A Simple Way to Make Leadership Team Meetings Easier
Written by Dave Bailey
If you’re trying to do too much, here’s a simple solution.
What makes leadership team meetings trickier than they should be?
That’s a question I’ve been asking a lot of CEOs, both on my podcast and my coaching programs. Frequent answers include:
- A lack of alignment over the objective of the meeting
- A lack of clarity over people’s roles
- A lack of trust between members
However, even if these aren’t issues for you, some team meetings can still be difficult — and that’s down to how our brains work.
Creative problem solving requires two very different cognitive processes: divergent and convergent thinking:
- Divergent thinking is the process of coming up with new ideas and possibilities.
- Convergent thinking is associated with analysis, judgement, and decision-making.
As the names suggest, these processes are complementary but oppose each other — and it’s hard to do both at the same time.
Think about a brainstorming session. People are thinking creatively to solve a particular problem, and ideas are being shared — this is divergent thought. Now imagine that someone is immediately judging those ideas and saying, ‘nope, we tried that and it doesn’t work’. Can you see how that might limit new ideas from emerging?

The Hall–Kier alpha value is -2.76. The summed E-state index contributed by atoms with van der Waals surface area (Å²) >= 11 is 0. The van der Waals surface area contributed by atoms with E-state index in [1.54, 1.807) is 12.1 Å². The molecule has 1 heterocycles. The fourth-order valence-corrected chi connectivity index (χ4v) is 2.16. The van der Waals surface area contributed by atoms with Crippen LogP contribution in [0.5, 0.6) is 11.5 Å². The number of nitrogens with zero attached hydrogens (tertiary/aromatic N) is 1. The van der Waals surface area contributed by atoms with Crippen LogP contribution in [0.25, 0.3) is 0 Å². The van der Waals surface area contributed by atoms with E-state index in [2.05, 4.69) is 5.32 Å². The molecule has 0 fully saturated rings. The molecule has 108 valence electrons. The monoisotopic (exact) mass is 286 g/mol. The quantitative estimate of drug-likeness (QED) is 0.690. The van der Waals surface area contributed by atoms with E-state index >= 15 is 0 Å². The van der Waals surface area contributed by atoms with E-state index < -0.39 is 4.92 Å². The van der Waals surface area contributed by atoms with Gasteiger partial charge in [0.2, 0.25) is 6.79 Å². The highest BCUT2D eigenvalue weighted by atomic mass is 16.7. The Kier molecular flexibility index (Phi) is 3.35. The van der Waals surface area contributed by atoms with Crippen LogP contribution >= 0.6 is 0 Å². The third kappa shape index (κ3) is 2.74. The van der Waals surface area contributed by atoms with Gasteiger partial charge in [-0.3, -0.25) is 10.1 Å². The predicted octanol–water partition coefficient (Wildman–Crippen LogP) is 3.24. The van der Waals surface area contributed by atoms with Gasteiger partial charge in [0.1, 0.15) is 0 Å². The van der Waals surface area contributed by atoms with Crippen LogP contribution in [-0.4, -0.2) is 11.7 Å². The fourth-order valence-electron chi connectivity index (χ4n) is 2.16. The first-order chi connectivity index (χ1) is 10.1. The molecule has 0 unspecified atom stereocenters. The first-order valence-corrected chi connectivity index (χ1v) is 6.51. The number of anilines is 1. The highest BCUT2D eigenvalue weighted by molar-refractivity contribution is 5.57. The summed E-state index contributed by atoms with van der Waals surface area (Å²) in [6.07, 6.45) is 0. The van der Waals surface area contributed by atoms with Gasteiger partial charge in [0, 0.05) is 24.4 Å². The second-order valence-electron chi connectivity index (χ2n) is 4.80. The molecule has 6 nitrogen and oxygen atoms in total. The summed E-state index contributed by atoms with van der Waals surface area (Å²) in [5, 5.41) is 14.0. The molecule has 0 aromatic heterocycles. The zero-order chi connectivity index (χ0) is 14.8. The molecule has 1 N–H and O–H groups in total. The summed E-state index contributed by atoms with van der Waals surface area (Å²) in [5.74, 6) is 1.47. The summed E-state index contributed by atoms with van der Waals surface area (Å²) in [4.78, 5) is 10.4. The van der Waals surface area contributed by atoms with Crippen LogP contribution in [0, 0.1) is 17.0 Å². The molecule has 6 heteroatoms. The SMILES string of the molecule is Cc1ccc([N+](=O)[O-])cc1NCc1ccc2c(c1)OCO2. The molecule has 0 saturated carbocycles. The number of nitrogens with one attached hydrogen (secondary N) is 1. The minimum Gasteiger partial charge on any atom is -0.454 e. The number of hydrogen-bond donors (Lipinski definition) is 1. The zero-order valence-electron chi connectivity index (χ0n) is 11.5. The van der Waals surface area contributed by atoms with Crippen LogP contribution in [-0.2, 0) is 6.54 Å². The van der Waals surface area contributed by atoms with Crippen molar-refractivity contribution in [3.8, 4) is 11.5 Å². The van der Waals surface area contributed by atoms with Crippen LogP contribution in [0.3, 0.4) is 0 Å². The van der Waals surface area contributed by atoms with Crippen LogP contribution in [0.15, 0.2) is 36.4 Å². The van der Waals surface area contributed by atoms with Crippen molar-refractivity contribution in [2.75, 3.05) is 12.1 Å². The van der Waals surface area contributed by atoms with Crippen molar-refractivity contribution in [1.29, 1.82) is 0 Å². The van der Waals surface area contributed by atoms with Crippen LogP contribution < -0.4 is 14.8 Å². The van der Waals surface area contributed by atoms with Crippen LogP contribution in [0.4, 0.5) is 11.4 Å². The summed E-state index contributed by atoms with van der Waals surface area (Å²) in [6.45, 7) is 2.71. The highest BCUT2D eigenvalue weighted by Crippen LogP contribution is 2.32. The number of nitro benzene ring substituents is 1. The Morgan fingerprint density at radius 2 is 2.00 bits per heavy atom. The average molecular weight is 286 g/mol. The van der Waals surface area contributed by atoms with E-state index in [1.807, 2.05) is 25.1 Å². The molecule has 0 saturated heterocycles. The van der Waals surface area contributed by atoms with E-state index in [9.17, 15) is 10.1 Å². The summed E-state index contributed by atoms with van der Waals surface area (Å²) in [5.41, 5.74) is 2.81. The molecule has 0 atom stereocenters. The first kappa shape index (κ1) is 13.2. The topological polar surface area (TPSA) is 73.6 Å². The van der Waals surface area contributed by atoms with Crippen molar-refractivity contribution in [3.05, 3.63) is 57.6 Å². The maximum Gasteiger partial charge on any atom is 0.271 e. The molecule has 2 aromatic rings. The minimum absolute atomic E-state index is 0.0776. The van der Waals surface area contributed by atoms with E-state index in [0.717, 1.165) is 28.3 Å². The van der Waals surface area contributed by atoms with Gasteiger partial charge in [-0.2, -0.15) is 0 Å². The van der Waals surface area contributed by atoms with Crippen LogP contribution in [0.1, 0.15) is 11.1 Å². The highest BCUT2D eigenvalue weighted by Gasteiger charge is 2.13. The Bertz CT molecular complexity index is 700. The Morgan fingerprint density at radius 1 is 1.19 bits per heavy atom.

In contrast, think about a morning standup meeting where people are sharing their plans for the day to resolve any blockers — this is convergent thought. Now imagine someone is suggesting new ideas and mentioning new opportunities. Can you see how that might be disruptive for someone who really needs to crack on?
Different meetings need different cognitive modes, for example:
- Standups need convergent thinking
- Retrospectives need divergent thinking
- One-on-ones need divergent thinking, followed by convergent thinking
- Strategic planning need divergent thinking, followed by convergent thinking
On one hand, leadership team meetings can provide an opportunity to think creatively, voice new ideas, and investigate new possibilities. But on the other, they are a time to analyse progress, make decisions and align on a plan.
One reason why leadership team meetings underdeliver is they try to be divergent and convergent at the same time.
So here’s an alternative that you might experiment with. Once you’ve clarified the plan for the next cycle, try replacing your leadership meeting with separate meetings:
- Update (convergent thinking): you can review OKRs, analyse performance, and agree on next steps. This might be weekly.
- Retrospective (divergent thinking ending in convergence): you share what’s going well, what isn’t, and find an opportunity to improve. This might be bi-weekly.
- Forum (divergent thinking ending in convergence): you discuss open leadership topics as a group and define any action items. This might be bi-weekly, rotating with retrospectives.
If you feel like you’re trying to do too much in your team meetings, maybe you are. Splitting out the convergent and divergent processes might help you to foster the right mindset, stay connected, and find the convergence you’re looking for.
Originally published Jul 30, 2021, updated Jun 2, 2023
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